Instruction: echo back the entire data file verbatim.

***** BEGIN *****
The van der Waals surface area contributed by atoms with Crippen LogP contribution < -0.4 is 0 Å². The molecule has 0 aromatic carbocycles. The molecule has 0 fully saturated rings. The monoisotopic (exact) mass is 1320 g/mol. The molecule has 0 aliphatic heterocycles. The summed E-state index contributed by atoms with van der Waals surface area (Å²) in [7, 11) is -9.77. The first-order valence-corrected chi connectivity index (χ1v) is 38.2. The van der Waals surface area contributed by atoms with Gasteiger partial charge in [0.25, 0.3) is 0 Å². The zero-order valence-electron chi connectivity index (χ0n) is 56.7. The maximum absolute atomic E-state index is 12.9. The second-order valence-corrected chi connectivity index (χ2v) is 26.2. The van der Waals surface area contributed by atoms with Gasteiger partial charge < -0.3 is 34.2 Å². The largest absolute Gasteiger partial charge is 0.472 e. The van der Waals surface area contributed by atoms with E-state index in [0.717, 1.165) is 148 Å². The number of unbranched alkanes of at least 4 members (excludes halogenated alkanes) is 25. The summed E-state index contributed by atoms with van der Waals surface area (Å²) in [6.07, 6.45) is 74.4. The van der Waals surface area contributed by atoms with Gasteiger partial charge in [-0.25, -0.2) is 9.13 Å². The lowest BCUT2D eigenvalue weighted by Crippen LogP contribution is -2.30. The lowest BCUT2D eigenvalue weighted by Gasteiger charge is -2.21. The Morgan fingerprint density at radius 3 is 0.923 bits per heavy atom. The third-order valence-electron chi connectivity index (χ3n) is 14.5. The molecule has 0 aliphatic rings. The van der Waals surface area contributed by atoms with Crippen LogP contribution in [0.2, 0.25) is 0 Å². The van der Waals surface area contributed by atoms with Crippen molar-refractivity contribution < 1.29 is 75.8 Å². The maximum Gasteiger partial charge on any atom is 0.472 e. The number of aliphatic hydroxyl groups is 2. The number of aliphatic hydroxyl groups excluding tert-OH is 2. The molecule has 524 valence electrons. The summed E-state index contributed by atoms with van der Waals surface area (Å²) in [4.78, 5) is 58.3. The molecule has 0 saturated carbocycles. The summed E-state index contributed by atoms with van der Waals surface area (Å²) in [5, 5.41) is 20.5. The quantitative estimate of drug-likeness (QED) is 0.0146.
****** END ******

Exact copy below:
The van der Waals surface area contributed by atoms with Crippen LogP contribution < -0.4 is 0 Å². The molecule has 0 aromatic carbocycles. The molecule has 0 fully saturated rings. The monoisotopic (exact) mass is 1320 g/mol. The molecule has 0 aliphatic heterocycles. The summed E-state index contributed by atoms with van der Waals surface area (Å²) in [7, 11) is -9.77. The first-order valence-corrected chi connectivity index (χ1v) is 38.2. The van der Waals surface area contributed by atoms with Gasteiger partial charge in [0.25, 0.3) is 0 Å². The zero-order valence-electron chi connectivity index (χ0n) is 56.7. The maximum absolute atomic E-state index is 12.9. The second-order valence-corrected chi connectivity index (χ2v) is 26.2. The van der Waals surface area contributed by atoms with Gasteiger partial charge < -0.3 is 34.2 Å². The largest absolute Gasteiger partial charge is 0.472 e. The van der Waals surface area contributed by atoms with E-state index in [0.717, 1.165) is 148 Å². The number of unbranched alkanes of at least 4 members (excludes halogenated alkanes) is 25. The summed E-state index contributed by atoms with van der Waals surface area (Å²) in [6.07, 6.45) is 74.4. The van der Waals surface area contributed by atoms with Gasteiger partial charge in [-0.25, -0.2) is 9.13 Å². The lowest BCUT2D eigenvalue weighted by Crippen LogP contribution is -2.30. The lowest BCUT2D eigenvalue weighted by Gasteiger charge is -2.21. The Morgan fingerprint density at radius 3 is 0.923 bits per heavy atom. The third-order valence-electron chi connectivity index (χ3n) is 14.5. The molecule has 0 aliphatic rings. The van der Waals surface area contributed by atoms with Crippen LogP contribution in [0.2, 0.25) is 0 Å². The van der Waals surface area contributed by atoms with Crippen molar-refractivity contribution < 1.29 is 75.8 Å². The maximum Gasteiger partial charge on any atom is 0.472 e. The number of aliphatic hydroxyl groups is 2. The number of aliphatic hydroxyl groups excluding tert-OH is 2. The molecule has 524 valence electrons. The summed E-state index contributed by atoms with van der Waals surface area (Å²) in [4.78, 5) is 58.3. The molecule has 0 saturated carbocycles. The summed E-state index contributed by atoms with van der Waals surface area (Å²) in [5, 5.41) is 20.5. The quantitative estimate of drug-likeness (QED) is 0.0146.